Preparing this program note brought back a wonderful childhood memory of “dashing through the snow” in our own “one-horse open sleigh.” I grew up on a large farm (90 acres) in a rural town in northeastern Massachusetts. We always had several horses, and enjoyed taking them out in harness. In summer, we sometimes went out in an old doctor’s buggy; this felt so stylish, with its high wheels and folding leather top. In winter, when the roads were snowy, we sometimes went out in an old pung, a one-horse sleigh or sledge, essentially a long box on runners, with a bench for the driver and an open area behind. Pungs were used to carry wood, feed, and other loads, as well as people. Sometimes extra benches could be placed in the back, as in this picture of a pung that is very much like the one we had:
When we’d had a heavy snow, and if the weather stayed cold enough to keep the hard-packed snow crisp on our country road, we’d go out in our “one-horse open sleigh.” Our old horse Betty loved to go out in the pung or buggy. She was a piebald horse with an intelligent eye (yes, only one eye, but what look she could give if she were angry or disappointed in you!) We’d pile plenty of hay in the back of the pung, into which we could snuggle, harness Betty, hitch up the pung, and off we’d go.
What an exhilaration! If you’ve never had a sleigh ride on a quiet country road, on a sparkling blue and white winter day, you can only imagine the sights and sounds unique to this experience. I can still hear the sleigh runners squeaking over the snow, the steady breathing of the horse, our laughter, and of course, the sleigh bells, big brass bells nearly two inches in diameter, affixed at intervals to strips of old leather six feet long – oh, what a happy sound they made! I can recall the cold on my face, my red tingling cheeks, the scratchy wool mittens made by my grandmother, and the sway of the sleigh, in tempo with the horse’s strides. I can still see the gathering dusk, those clear, clear skies that one sees only in winter, and the sharply-edged traceries of trees, black against a Maxfield Parrish sky.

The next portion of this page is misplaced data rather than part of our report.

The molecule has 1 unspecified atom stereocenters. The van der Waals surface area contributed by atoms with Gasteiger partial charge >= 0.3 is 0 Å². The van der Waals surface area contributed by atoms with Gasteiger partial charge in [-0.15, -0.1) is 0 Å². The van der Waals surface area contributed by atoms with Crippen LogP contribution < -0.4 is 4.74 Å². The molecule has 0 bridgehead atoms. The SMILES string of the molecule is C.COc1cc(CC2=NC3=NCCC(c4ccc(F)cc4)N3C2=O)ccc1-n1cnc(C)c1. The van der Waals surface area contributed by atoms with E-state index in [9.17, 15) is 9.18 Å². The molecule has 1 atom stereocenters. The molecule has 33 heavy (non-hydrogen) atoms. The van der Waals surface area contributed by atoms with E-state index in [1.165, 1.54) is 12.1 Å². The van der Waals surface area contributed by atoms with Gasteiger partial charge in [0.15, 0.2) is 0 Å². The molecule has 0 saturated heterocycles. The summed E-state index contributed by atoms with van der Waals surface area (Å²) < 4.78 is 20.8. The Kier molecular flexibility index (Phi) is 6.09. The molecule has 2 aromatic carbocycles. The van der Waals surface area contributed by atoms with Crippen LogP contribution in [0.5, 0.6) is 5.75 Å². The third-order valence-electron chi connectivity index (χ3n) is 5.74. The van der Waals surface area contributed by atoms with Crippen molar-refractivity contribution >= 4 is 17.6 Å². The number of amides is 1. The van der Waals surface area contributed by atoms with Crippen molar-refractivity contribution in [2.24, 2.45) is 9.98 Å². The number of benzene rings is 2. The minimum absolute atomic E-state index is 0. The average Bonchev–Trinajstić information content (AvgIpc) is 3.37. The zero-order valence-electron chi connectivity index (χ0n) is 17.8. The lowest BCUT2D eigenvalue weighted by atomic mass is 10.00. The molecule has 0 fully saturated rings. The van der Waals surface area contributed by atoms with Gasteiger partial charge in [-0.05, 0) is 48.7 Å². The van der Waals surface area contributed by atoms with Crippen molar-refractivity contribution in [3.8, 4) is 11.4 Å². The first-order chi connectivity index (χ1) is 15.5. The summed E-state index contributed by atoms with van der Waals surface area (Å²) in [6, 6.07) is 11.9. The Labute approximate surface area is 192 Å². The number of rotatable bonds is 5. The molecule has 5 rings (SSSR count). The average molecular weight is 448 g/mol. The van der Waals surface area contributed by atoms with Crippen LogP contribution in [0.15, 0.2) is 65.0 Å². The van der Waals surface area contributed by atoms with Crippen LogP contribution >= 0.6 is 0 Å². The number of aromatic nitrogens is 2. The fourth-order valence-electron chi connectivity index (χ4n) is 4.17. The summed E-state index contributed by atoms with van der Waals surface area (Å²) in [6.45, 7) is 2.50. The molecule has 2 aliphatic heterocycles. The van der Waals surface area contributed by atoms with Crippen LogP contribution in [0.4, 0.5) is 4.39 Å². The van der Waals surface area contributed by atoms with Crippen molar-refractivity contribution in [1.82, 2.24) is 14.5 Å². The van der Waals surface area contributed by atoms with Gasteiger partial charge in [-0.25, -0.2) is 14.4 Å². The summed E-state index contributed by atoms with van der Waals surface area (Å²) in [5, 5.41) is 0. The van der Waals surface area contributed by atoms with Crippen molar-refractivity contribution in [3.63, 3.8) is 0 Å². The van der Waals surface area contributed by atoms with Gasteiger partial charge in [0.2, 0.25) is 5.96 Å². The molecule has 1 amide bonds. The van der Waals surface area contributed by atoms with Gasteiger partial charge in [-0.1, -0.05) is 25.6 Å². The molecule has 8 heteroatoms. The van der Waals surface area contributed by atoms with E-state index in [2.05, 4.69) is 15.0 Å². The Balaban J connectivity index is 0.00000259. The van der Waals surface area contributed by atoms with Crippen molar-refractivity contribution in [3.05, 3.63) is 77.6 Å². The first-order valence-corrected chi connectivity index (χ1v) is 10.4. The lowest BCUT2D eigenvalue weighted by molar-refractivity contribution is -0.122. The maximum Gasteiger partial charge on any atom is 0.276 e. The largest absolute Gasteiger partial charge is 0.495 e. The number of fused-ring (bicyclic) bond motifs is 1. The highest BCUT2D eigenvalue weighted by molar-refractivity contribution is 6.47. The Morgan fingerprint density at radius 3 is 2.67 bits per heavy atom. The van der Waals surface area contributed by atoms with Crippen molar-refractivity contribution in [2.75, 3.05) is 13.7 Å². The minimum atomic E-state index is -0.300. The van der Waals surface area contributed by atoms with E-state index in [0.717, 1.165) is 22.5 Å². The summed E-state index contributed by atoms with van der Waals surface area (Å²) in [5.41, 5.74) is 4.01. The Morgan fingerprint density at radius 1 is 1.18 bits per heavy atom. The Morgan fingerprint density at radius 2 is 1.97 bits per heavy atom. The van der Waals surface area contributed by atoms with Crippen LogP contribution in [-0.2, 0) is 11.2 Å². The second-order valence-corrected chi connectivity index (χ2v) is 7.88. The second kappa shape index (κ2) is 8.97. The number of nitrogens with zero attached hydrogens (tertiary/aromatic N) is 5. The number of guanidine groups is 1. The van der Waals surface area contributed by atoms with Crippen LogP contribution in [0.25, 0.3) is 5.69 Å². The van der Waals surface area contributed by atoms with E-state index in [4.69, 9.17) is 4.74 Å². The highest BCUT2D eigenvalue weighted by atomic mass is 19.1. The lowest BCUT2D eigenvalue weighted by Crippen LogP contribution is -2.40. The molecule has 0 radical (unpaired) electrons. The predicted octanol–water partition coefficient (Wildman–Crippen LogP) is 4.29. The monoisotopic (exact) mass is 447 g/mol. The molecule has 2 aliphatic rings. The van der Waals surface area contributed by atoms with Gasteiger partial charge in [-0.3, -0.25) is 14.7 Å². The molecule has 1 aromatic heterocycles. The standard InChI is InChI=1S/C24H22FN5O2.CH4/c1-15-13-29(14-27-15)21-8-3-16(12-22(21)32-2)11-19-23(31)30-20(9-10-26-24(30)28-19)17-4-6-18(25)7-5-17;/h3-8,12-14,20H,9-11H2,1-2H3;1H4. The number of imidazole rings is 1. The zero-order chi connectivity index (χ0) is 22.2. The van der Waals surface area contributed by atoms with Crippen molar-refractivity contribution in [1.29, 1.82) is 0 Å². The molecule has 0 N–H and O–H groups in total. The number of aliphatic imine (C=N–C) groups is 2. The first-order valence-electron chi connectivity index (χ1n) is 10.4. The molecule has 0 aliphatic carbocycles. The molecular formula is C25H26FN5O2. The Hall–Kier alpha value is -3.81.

I remember wondering — Did Betty mind pulling us all along? But when I watched her, I saw her ears pricked forward, her tail arched (no bobbed tails for us!) and occasionally waved with what must have been joy, and her prancing steps as she trotted along. Clearly, she enjoyed the outing as much as we did.
When we returned home, Betty rejoined her stablemates, the pung was returned to its spot in the corner of the barn, and we tumbled into the kitchen, dazzled by the light and warmth. Boots, coats, hats, mittens, were heaped on the floor by the old cast iron kerosene stove in the back hall that led from kitchen to barn. My mother would have the hot chocolate ready! And oh, the crowning glory: marshmallows on the hot chocolate!

Tuesday, January 13, 2009

The Book in Hand – The Man Who Invented Christmas

As I wrote in a recent posting, I’ve been reading a lot of books, particularly the works of Charles Dickens. Yes, A Christmas Carol draws me to the shelf each December, and I do re-read the novella each Christmastide. This year, a series of circumstances led me to explore Dickens’ other Christmas writings, and to consider their lingering effect on our lives.
I recently prepared program notes for a choral concert, Christmas in New England, a program of Christmas music by New England composers and authors. As I began sketching out the notes, I wondered about how our “New England Christmas” traditions got started, and I started reading and learning.
In an interesting coincidence, the very day after I drafted the notes, there appeared in our newspaper a review of a new book: The Man Who Invented Christmas: How Charles Dickens’s A Christmas Carol Rescued His Career and Revived Our Holiday Spirits, by Les Standiford (Crown, © 2008). I immediately wrote to Santa to request the book for Christmas, and it was under the tree on Christmas morning.
It was an interesting book, though insubstantial and ultimately unsatisfying. I was hoping for a big book, a scholarly exploration; what I got was a smallish book (240 pages, but in large-point type and printed on small paper, just 5.5 x 7 inches) that gave a pleasant overview of the topic but not much more. No illustrations? No index? It was like getting Wonder bread when I really wanted whole wheat.